In the exemplary embodiment, locator device 120 includes a first device valve 160 positioned adjacent proximal opening 158. First device valve 160 is actuatable between an open position and a closed position to selectively restrict access to a portion of locator device 120. In the open position, proximal opening 158 is at least partially exposed such that the fluid may flow into and/or out from lumen 132 through proximal opening 158. In contrast, in the closed position, proximal opening 158 is substantially covered by first device valve 160 such that a fluid is restricted from flowing into and/or out from lumen 132 through proximal opening 158. In the exemplary embodiment, first device valve 160 is a sleeve that has an inner diameter 162 that is larger than second outer diameter 146 such that first device valve 160 is slidable about second section 138. In the exemplary embodiment, first device valve 160 extends longitudinally approximately 1.0 cm about locator device 120.

Additionally, in the exemplary embodiment, locator device 120 includes a second device valve 164 positioned adjacent proximal end opening 130. Second device valve 164 is actuatable between an open position and a closed position to selectively restrict access to a portion of locator device 120. In the open position, proximal end opening 130 is at least partially exposed such that guidewire 102 may extend through proximal end opening 130. In contrast, in the closed position, proximal end opening 130 is substantially covered by second device valve 164 such that a fluid is restricted from flowing into and/or out from lumen 132 through proximal end opening 130. In the exemplary embodiment, second device valve 164 is a manual-adjusting valve.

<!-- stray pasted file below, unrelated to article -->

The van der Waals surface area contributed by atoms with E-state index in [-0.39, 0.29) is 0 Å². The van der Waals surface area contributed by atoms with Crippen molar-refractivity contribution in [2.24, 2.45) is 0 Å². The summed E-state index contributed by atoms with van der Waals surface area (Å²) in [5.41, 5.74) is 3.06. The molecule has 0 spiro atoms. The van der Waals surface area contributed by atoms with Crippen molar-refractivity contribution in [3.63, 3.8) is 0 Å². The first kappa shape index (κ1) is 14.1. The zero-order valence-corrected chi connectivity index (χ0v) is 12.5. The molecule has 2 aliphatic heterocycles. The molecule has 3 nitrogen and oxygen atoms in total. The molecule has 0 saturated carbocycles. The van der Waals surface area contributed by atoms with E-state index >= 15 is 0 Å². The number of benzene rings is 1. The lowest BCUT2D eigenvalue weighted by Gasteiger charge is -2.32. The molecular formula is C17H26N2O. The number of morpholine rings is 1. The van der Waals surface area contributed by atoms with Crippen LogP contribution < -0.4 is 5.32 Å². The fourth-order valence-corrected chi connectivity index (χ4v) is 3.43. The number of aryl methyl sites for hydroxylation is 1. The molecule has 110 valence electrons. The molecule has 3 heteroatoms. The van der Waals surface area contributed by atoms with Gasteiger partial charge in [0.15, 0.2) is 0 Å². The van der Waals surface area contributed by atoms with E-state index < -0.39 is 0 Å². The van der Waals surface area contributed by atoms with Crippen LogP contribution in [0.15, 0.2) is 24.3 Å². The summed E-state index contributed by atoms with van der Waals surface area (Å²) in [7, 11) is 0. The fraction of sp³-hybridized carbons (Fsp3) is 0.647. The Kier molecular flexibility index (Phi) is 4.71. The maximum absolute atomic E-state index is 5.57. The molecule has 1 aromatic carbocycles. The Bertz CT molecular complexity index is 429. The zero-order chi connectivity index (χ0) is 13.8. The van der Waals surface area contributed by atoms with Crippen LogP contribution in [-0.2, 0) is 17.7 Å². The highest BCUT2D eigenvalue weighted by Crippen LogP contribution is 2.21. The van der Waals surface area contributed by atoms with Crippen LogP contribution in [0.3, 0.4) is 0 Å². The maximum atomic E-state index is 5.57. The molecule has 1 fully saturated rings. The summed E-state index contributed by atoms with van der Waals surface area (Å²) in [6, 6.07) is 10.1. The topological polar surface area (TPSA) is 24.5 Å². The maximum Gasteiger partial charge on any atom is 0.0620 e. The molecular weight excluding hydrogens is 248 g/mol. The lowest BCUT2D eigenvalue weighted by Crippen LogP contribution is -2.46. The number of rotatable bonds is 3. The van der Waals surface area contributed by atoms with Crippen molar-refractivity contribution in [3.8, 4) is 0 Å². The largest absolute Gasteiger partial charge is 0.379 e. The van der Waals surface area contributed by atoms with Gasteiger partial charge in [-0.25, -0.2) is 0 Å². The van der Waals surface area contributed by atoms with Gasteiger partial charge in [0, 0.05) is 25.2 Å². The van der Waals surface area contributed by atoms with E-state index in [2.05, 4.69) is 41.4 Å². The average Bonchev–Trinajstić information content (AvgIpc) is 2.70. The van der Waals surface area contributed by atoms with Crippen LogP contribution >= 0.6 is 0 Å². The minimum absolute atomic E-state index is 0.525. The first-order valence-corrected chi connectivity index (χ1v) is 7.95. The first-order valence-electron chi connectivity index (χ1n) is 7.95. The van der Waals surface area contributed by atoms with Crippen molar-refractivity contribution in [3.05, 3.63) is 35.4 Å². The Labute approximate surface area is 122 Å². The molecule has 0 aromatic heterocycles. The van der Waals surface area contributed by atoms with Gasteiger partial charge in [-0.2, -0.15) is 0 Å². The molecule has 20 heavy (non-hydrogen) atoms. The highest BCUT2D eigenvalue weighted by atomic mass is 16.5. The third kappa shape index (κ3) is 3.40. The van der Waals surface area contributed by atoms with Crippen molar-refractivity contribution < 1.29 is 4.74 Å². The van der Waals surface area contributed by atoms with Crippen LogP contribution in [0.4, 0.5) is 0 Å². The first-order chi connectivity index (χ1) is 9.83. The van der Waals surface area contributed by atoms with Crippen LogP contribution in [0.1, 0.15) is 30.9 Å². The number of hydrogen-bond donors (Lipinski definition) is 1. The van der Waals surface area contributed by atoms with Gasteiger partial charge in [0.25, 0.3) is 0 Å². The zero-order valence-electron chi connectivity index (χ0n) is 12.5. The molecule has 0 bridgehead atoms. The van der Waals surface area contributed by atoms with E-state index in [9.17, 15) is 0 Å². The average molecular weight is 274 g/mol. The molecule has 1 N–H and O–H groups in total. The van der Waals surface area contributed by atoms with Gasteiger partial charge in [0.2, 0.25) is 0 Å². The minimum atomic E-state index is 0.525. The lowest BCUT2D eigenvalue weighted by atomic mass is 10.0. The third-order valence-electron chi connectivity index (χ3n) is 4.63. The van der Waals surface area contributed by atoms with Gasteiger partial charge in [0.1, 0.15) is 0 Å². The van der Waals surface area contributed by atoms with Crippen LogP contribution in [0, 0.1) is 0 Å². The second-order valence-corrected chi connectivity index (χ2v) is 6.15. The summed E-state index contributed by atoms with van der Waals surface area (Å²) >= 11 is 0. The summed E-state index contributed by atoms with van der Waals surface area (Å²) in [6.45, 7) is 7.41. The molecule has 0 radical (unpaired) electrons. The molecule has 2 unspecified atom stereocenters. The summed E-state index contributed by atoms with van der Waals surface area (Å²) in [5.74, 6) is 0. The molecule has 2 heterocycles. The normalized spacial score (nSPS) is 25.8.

In the exemplary embodiment, hemostatic device 100 further includes an injection tube 170 having a distal end 172 and a proximal end 174. Injection tube 170 extends longitudinally at least approximately 6.0 cm from distal end 172 to proximal end 174. More particularly, injection tube 170 extends longitudinally approximately 8.0 cm from distal end 172 to proximal end 174. Injection tube 170 includes a sidewall 176 having a distal end opening 178, a proximal end opening 180, and a lumen 182 defined therebetween. In the exemplary embodiment, distal end opening 178, proximal end opening 180, and lumen 182 are substantially aligned along a center axis 184, and lumen 182 is configured to channel a second fluid therethrough.